Vickers Machine Gun (Gun, Machine, Vickers, .303in, Mk 1) Medium Machine Gun (MMG) / Multirole Weapon
The Vickers machine gun system had a spectacular operational run, earning nods in two world wars and countless regional conflicts the world over.
Authored By Dan Alex; Content ©www.MilitaryFactory.com
Like most other medium support machine systems born around the turn of the century, the British Vickers Medium Machine Gun originated from the revolutionary Maxim series of 1889 after the Maxim concern acquired competitor Nordenfelt (to become Maxim-Nordenfelt) in 1888 and, ultimately, became a part of Vickers in 1897 (as Vickers, Sons & Maxim). The Maxim type saw widespread acceptance, adoption and copy by many a world power during its operational tenure and appeared in varying forms. The Vickers copy - essentially an improved Maxim - was primarily differentiated from the original in its inversion of the toggle locking action. Vickers also took to reducing the overall weight of the original product and introduced aluminum in concert with the required steel fabrication process. The result was one of the most successful battlefield machine guns ever developed - a design that would see extensive combat service through two world wars and countless localized conflicts to follow. The type formally served with British forces from 1912 to 1968 while a plethora of global users were noted the world over.
The original Maxim machine gun was developed by American Hiram Maxim of Maine who became a British citizen in 1900. The weapon relied on one of the first uses of recoil operation known with patents appearing as far back as 1883. Maxims served well into the 1950s despite their late-1880s origins even seeing action in the Korean War (1950-1953).
The British Army adopted the new Vickers design in 1912 (as the "Gun, Machine, Vickers, .303in Mark 1") and it became its standard support machine gun thereafter. The weapon was initially categorized as a "heavy machine gun" though this designation later gave way to a medium classification upon the arrival of other truly heavy weapons. In the field, the design structure proved robust and the action was highly reliable. Key detriments lay in jamming at the feed and the generally slow rate-of-fire for a weapon of this class. As the Vickers Machine Gun was a complete weapons "system", the design was much more than the gun itself. The entire Vickers Machine Gun system consisted of the machine gun proper, the water condensing can containing the required water supply for cooling, the condensing hose running from the can to the barrel jacket, an optional integrated collimating sight at the rear of the receiver, a wooden ammunition box containing 250 rounds of .303 British cartridges served from fabric belts and the gun mount (Maxim-type sledge or - later - a collapsing tripod). A canvas jacket could be wrapped around the barrel jacket to reduce rising heat from blurring vision ahead of the sight. A muzzle booster could be fitted at the barrel business end for an improved rate-of-fire, providing additional recoil force to the firing action. The operator managed the firing action and traverse through a pair of spade grips fitted at the rear of the receiver. The hinged cocking handle was set to the right side of the body in a conventional fashion.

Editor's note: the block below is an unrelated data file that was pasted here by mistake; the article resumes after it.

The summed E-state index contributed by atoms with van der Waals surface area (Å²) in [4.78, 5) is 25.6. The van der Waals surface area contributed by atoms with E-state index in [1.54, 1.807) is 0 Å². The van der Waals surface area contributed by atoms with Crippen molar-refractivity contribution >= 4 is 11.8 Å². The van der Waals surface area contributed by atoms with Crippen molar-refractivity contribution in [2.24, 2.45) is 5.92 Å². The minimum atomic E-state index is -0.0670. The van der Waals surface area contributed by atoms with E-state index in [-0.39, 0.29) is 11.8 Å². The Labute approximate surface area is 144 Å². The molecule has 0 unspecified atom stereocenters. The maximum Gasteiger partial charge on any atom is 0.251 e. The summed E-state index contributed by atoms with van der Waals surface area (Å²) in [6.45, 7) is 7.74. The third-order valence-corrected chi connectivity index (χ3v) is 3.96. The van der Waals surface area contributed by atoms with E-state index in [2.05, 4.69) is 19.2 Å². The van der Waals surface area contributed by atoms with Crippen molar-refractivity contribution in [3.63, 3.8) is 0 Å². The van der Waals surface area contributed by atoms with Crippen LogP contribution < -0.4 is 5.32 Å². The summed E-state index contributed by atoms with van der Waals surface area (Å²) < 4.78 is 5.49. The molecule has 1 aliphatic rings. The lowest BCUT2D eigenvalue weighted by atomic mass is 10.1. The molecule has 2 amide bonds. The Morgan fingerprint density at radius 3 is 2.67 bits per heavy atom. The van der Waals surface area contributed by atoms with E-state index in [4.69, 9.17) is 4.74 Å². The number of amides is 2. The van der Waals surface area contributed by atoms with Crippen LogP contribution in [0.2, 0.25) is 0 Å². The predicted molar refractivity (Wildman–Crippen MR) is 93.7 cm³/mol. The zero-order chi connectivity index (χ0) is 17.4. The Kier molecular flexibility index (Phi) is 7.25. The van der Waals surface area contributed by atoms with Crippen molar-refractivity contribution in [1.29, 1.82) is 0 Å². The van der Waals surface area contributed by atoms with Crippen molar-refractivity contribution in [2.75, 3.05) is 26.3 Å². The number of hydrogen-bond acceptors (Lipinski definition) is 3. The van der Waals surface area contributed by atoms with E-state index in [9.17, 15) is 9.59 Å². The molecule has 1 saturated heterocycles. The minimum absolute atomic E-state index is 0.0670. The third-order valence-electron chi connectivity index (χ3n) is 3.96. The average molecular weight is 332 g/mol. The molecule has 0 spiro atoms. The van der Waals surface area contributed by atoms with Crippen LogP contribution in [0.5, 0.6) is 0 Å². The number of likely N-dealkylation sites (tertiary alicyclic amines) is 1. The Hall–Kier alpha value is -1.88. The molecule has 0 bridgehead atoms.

Of note here is the water-cooled nature of machine guns like the Vickers. These weapons relied on a steady water supply pumped into a barrel jacket that surrounded the barrel assembly. During firing, this action served to cool a hot barrel and prevent it from overheating and fracturing or deforming. The condenser can used in water-cooled machine guns - while supplying the barrel jacket with water - also served to condense some of the steam being generated by the heat of the barrel. If this were not so, the position of the machine gun and crew would be quickly given away to the enemy with the rising steam being the primary indicator. For the Vickers series, the water surrounding the barrel in the jacket would start to evaporate after roughly 750 rounds had been fired. A fresh water supply was as necessary as was an ammunition supply.
The Vickers fired the .303 British cartridge from a 250-round canvas belt. The cartridge was developed in 1888 and first adopted in the Lee-Metford service rifle series before becoming the standard British and Commonwealth cartridge around the world. The cartridge itself was a rimmed design with a noticeable bottleneck and a proven manstopper. The Vickers machine gun action itself revolved around a recoil operation with gas boosting capable of a sustained rate-of-fire of 450 to 500 rounds per minute. Muzzle velocity was rated at 2,450 feet per second with an effective range out to 2,190 yards - maximum ranges out to 4,500 yards though with less accuracy. Sighting was primarily through iron mountings but a collimating sight could be used for long-range service (introduced in 1943). The weapon weighed between 33lbs and 50lbs which required multiple crew for its operation and transport.